Unfortunately, many Americans are prone to believe that sex trafficking is a horror reserved for third-world countries and thriller movie plots like Taken, but that couldn’t be further from the truth. In fact, statistics show that 9 out of 10 people miss the red flags of sex trafficking.
With the increase in dangerous apps and social media platforms that allow predators to hide behind the guise of our children’s peers, the threat of sex trafficking invading our own homes has become more real than ever.
Thankfully, one fast-acting American Airlines worker had her eye out for the telltale signs that two teens in the Sacramento International Airport were in danger, likely saving them from captivity.
Denice Miracle, a customer service representative for the airline, sensed something was off when a 15 and 17-year-old girl showed up with one-way tickets to New York with no identification or adult companions. Their first-class tickets had also been purchased by someone with a fraudulent credit card, further adding to what the employee perceived as a fishy situation.
“Between the two of them, they had a bunch of small bags,” said Miracle. “It seemed to me as if they were running away from home. They kept looking at each other in a way that seemed fearful and anxious. I had a gut feeling that something just wasn’t right.”
Following her gut instinct, Miracle refused to let the teens board the plane and called the Sacramento County Sheriff’s Department’s Airport Bureau. The girls then went over to Starbucks and made a phone call to “Drey,” a man who authorities later discovered they met on Instagram. Drey had offered to buy the girls round-trip tickets and pay them $2,000 to do some modeling and music videos in New York.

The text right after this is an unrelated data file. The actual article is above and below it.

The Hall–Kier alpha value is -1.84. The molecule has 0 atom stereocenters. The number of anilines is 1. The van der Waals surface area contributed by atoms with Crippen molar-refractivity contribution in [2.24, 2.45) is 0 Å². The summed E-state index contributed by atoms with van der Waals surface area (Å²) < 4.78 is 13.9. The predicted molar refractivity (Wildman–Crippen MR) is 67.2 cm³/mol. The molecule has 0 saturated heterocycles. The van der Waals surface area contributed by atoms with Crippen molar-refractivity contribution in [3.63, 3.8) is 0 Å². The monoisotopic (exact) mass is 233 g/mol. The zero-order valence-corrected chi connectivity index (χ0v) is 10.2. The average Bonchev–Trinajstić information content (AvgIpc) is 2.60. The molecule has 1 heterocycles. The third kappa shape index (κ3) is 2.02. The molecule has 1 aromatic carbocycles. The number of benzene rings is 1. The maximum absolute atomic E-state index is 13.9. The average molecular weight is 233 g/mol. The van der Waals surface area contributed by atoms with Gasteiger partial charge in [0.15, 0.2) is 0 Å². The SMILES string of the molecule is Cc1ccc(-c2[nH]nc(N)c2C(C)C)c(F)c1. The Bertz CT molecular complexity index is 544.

They quickly agreed to the tempting deal and told their parents they were staying at each other’s houses.
“When I told them that they didn’t have a flight home, that’s when it kind of sunk in that maybe I was actually telling the truth,” said the officer who responded to the call, Deputy Todd Sanderson. “In my opinion, what was going to happen was they were going to go back to New York and become victims of sex trafficking. They said they wouldn’t have let that happen, and I said they probably wouldn’t have had a choice.”
Drey deleted all of his social media accounts within minutes of receiving the call from the girls and his phone line also stopped working, alerting authorities even further to an online predator scheme.
Thankfully, the teens were able to head safely home with their parents that night, though Sanderson believes their fate could have been much different if they boarded that plane.
“I’m very, very thankful Ms. Miracle with American Airlines was able to use her intuition and concern and actually say something,” he said. “Without her, I wouldn’t have been called and we wouldn’t have intervened with these girls.”
Sanderson later pointed out that the name of this highly-alert angel in disguise certainly suits her:
“She probably really was their miracle that day, whether they want to believe it or not.”
To request help or report suspected human trafficking, call the National Human Trafficking Hotline at 1-888-373-7888. Or text HELP to: BeFree (233733).